Verify that your blog was properly added to the Contributor to section of your Google+ profile.

Finally, note the URL in the address bar of your browser—you’ll need it for the next step in the process. It should look something like this:

google profile url

Take note of the URL of your Google+ account.

Setting Up rel=”author” for Single-Author Blogs

Once you’ve properly configured your Google+ profile, setting up rel=”author” on a single-author blog is relatively simple.

Anywhere on the page of any blog article you’ve authored, you’ll need to create a link to your Google+ profile that includes the rel=”author” attribute. A good place to create an unobtrusive link would be embedded in an image or in the text of your author bio.

create a link

Create a link to Google+ on an image or via a text link.

When you create your link to your Google+ profile, make sure to add the rel=”author” attribute. Also, strip off all of the extra characters from the URL (like “/u/0/” and “posts”) so that you’re left with a direct link like in the example below.

format link to google plus

The link to your Google+ account must be formatted exactly like this.

Insert your link anywhere in the blog post. After Google crawls your website (this could take anywhere from a few hours to a couple of weeks), it will associate the content of the blog post with the image on your Google+ profile. Eventually, your photo will appear next to search results for your articles, along with an authorship link to your Google+ profile.

You can even use Google’s own “Author Stats” to track the increase in traffic to your blog after implementing the rel=”author” markup on your content.

Setting Up rel=”author” for Multi-Author Blogs

If you write for or manage a blog with many different authors, there are a couple of extra steps you’ll need to do to properly configure rel=”author”.

If the author bylines in your multi-author blog link to individual author bio pages, configure the link to the author bio page using a variation of the rel=”author” attribute called rel=”me”.

author byline

How to link to individual author bio pages.

Next, on the individual author bio page, create a link from the author name to his or her Google+ profile, using the rel=”author” attribute again.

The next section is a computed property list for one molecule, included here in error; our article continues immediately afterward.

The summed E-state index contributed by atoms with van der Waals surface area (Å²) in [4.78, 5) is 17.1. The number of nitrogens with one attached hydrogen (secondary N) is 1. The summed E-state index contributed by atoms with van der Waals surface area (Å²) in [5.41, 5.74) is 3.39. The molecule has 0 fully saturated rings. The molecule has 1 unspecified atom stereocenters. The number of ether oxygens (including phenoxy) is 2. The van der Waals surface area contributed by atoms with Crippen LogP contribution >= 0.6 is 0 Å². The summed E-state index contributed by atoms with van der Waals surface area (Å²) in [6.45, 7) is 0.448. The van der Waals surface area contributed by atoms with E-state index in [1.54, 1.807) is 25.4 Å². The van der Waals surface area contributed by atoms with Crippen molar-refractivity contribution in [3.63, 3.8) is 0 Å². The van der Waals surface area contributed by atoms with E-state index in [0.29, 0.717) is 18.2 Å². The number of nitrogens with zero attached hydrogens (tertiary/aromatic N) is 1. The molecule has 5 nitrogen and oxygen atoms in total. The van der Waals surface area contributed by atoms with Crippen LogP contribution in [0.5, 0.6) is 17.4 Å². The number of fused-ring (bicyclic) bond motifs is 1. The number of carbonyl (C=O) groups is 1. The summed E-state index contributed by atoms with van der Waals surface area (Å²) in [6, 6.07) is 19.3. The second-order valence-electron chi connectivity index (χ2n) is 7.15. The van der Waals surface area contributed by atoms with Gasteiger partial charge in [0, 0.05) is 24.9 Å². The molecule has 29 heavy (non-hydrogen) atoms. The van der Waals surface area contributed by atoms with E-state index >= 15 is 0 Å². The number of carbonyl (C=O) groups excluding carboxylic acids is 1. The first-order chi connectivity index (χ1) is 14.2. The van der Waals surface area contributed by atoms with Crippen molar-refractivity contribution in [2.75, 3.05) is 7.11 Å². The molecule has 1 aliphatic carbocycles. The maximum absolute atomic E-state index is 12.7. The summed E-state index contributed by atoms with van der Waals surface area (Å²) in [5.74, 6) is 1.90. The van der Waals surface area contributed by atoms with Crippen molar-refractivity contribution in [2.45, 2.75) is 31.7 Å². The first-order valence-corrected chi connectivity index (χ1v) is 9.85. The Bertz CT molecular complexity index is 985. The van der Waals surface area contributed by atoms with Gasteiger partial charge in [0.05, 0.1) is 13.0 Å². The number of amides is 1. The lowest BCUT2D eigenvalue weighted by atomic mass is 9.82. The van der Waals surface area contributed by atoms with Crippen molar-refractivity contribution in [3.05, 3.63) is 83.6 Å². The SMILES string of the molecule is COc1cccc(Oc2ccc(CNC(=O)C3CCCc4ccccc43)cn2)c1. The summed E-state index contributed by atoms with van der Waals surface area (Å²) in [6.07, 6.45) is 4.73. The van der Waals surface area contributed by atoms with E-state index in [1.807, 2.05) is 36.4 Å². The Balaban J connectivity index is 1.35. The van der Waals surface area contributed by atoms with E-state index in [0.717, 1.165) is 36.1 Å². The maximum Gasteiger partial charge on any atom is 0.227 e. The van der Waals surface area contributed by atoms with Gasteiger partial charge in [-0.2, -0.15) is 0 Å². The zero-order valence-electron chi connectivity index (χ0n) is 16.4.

author bio page

Link from author bio page to Google+ using rel="author".

If your multi-author blog does not offer individual author bio pages (i.e., author archives), follow the procedure for single-author blogs. Insert a link to the author’s Google+ page anywhere in his or her articles, such as the footer or author bio that appears at the bottom of each article.

Alternate Method Using Email

If you’re uncomfortable with the methods described above, Google provides an alternative way to establish authorship of your content using an email address on your domain.

email method

Email method for setting up rel="author".

Simply follow the steps outlined on the page above to link your content with your profile on Google+ whether you’re working with single- or multi-author blogs.

Test Your Links With Rich Snippets Tool

Open Google’s Rich Snippets testing tool to make sure you’ve properly configured rel=”author” for any pages you author. Copy and paste the URL for each page you’d like to check and look for your Google+ profile image and a green verification message that your authorship markup was successful on this page.

rich snippets testing tool

Test the authorship of your pages with the Rich Snippets testing tool.

Final Things to Consider

Google cautions that the use of rel=”author” does “not guarantee that your profile will be shown in search results.”

If you’re not seeing your Google profile image appearing next to your articles in the search results after a week or so, Google provides a number of troubleshooting steps you can take to find out where the problem may be.

Also, the video below features Google’s Matt Cutts and Othar Hansson outlining all of the steps you need to take to implement rel=”author” on your single- or multi-author blog.

Have you implemented rel=”author” to claim authorship of the content you’ve written?

What do you think? Does your Google+ profile image appear next to your articles in Google’s search results? Tell us about it in the comments section below.